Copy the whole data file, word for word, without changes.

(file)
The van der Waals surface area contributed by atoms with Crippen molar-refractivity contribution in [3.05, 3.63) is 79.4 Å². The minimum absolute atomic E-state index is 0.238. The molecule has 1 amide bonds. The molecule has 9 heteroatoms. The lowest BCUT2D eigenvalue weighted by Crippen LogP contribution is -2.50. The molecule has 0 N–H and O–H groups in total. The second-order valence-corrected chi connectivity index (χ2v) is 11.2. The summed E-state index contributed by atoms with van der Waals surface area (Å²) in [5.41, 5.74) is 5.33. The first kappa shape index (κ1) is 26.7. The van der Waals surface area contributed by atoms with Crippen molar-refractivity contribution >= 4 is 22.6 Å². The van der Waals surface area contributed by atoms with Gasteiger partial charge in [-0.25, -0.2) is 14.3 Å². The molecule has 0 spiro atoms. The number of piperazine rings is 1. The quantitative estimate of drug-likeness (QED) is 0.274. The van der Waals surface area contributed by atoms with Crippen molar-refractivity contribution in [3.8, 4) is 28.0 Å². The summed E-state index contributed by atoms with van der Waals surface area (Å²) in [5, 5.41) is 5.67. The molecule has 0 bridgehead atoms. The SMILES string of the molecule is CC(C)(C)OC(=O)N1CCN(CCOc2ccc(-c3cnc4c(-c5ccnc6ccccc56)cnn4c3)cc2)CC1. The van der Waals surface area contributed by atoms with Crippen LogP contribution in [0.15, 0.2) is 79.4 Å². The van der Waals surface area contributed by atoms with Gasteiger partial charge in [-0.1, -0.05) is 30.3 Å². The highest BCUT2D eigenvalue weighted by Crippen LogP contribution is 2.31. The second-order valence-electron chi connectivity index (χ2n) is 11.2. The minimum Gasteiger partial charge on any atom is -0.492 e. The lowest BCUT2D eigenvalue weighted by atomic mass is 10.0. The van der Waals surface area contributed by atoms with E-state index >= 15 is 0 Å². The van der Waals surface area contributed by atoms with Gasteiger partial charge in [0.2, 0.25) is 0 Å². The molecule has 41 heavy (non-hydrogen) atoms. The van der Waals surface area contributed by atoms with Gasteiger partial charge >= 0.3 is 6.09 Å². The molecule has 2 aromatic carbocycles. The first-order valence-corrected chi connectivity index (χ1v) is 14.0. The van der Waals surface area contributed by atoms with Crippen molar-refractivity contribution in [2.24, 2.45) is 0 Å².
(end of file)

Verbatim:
The van der Waals surface area contributed by atoms with Crippen molar-refractivity contribution in [3.05, 3.63) is 79.4 Å². The minimum absolute atomic E-state index is 0.238. The molecule has 1 amide bonds. The molecule has 9 heteroatoms. The lowest BCUT2D eigenvalue weighted by Crippen LogP contribution is -2.50. The molecule has 0 N–H and O–H groups in total. The second-order valence-corrected chi connectivity index (χ2v) is 11.2. The summed E-state index contributed by atoms with van der Waals surface area (Å²) in [5.41, 5.74) is 5.33. The first kappa shape index (κ1) is 26.7. The van der Waals surface area contributed by atoms with Crippen molar-refractivity contribution >= 4 is 22.6 Å². The van der Waals surface area contributed by atoms with Gasteiger partial charge in [-0.25, -0.2) is 14.3 Å². The molecule has 0 spiro atoms. The number of piperazine rings is 1. The quantitative estimate of drug-likeness (QED) is 0.274. The van der Waals surface area contributed by atoms with Crippen molar-refractivity contribution in [3.8, 4) is 28.0 Å². The summed E-state index contributed by atoms with van der Waals surface area (Å²) in [5, 5.41) is 5.67. The molecule has 0 bridgehead atoms. The SMILES string of the molecule is CC(C)(C)OC(=O)N1CCN(CCOc2ccc(-c3cnc4c(-c5ccnc6ccccc56)cnn4c3)cc2)CC1. The van der Waals surface area contributed by atoms with Crippen LogP contribution in [0.15, 0.2) is 79.4 Å². The van der Waals surface area contributed by atoms with Gasteiger partial charge in [-0.1, -0.05) is 30.3 Å². The highest BCUT2D eigenvalue weighted by Crippen LogP contribution is 2.31. The second-order valence-electron chi connectivity index (χ2n) is 11.2. The minimum Gasteiger partial charge on any atom is -0.492 e. The lowest BCUT2D eigenvalue weighted by atomic mass is 10.0. The van der Waals surface area contributed by atoms with E-state index >= 15 is 0 Å². The van der Waals surface area contributed by atoms with Gasteiger partial charge in [0.2, 0.25) is 0 Å². The molecule has 41 heavy (non-hydrogen) atoms. The van der Waals surface area contributed by atoms with Gasteiger partial charge >= 0.3 is 6.09 Å². The molecule has 2 aromatic carbocycles. The first-order valence-corrected chi connectivity index (χ1v) is 14.0. The van der Waals surface area contributed by atoms with Crippen molar-refractivity contribution in [2.24, 2.45) is 0 Å².